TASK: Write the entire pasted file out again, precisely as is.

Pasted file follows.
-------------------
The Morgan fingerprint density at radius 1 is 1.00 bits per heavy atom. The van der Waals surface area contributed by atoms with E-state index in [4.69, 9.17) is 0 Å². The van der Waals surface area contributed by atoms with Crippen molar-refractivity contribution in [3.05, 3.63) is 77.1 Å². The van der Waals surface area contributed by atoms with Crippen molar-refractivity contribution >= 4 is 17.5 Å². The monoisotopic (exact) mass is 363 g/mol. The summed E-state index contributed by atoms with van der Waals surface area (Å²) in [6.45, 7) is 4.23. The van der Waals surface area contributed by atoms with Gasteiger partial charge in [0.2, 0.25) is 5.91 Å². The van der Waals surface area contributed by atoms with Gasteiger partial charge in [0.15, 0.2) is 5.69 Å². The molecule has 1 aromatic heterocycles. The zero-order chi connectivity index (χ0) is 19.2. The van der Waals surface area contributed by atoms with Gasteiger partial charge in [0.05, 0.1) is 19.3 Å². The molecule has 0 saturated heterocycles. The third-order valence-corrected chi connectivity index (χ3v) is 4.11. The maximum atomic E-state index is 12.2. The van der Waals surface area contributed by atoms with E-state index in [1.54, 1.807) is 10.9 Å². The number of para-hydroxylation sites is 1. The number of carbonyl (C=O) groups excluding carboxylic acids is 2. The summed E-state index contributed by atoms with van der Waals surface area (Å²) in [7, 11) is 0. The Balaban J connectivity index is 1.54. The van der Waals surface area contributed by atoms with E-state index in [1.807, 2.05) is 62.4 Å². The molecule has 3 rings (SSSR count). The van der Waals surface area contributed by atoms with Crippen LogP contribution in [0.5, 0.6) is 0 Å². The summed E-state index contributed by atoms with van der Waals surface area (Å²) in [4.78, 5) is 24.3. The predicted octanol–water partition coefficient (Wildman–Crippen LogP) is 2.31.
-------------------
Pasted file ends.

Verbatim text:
The Morgan fingerprint density at radius 1 is 1.00 bits per heavy atom. The van der Waals surface area contributed by atoms with E-state index in [4.69, 9.17) is 0 Å². The van der Waals surface area contributed by atoms with Crippen molar-refractivity contribution in [3.05, 3.63) is 77.1 Å². The van der Waals surface area contributed by atoms with Crippen molar-refractivity contribution >= 4 is 17.5 Å². The monoisotopic (exact) mass is 363 g/mol. The summed E-state index contributed by atoms with van der Waals surface area (Å²) in [6.45, 7) is 4.23. The van der Waals surface area contributed by atoms with Gasteiger partial charge in [0.2, 0.25) is 5.91 Å². The van der Waals surface area contributed by atoms with Gasteiger partial charge in [0.15, 0.2) is 5.69 Å². The molecule has 1 aromatic heterocycles. The zero-order chi connectivity index (χ0) is 19.2. The van der Waals surface area contributed by atoms with Gasteiger partial charge in [0.05, 0.1) is 19.3 Å². The molecule has 0 saturated heterocycles. The third-order valence-corrected chi connectivity index (χ3v) is 4.11. The maximum atomic E-state index is 12.2. The van der Waals surface area contributed by atoms with E-state index in [1.54, 1.807) is 10.9 Å². The number of para-hydroxylation sites is 1. The number of carbonyl (C=O) groups excluding carboxylic acids is 2. The summed E-state index contributed by atoms with van der Waals surface area (Å²) in [7, 11) is 0. The Balaban J connectivity index is 1.54. The van der Waals surface area contributed by atoms with E-state index in [1.807, 2.05) is 62.4 Å². The molecule has 3 rings (SSSR count). The van der Waals surface area contributed by atoms with Crippen LogP contribution in [0.5, 0.6) is 0 Å². The summed E-state index contributed by atoms with van der Waals surface area (Å²) in [4.78, 5) is 24.3. The predicted octanol–water partition coefficient (Wildman–Crippen LogP) is 2.31.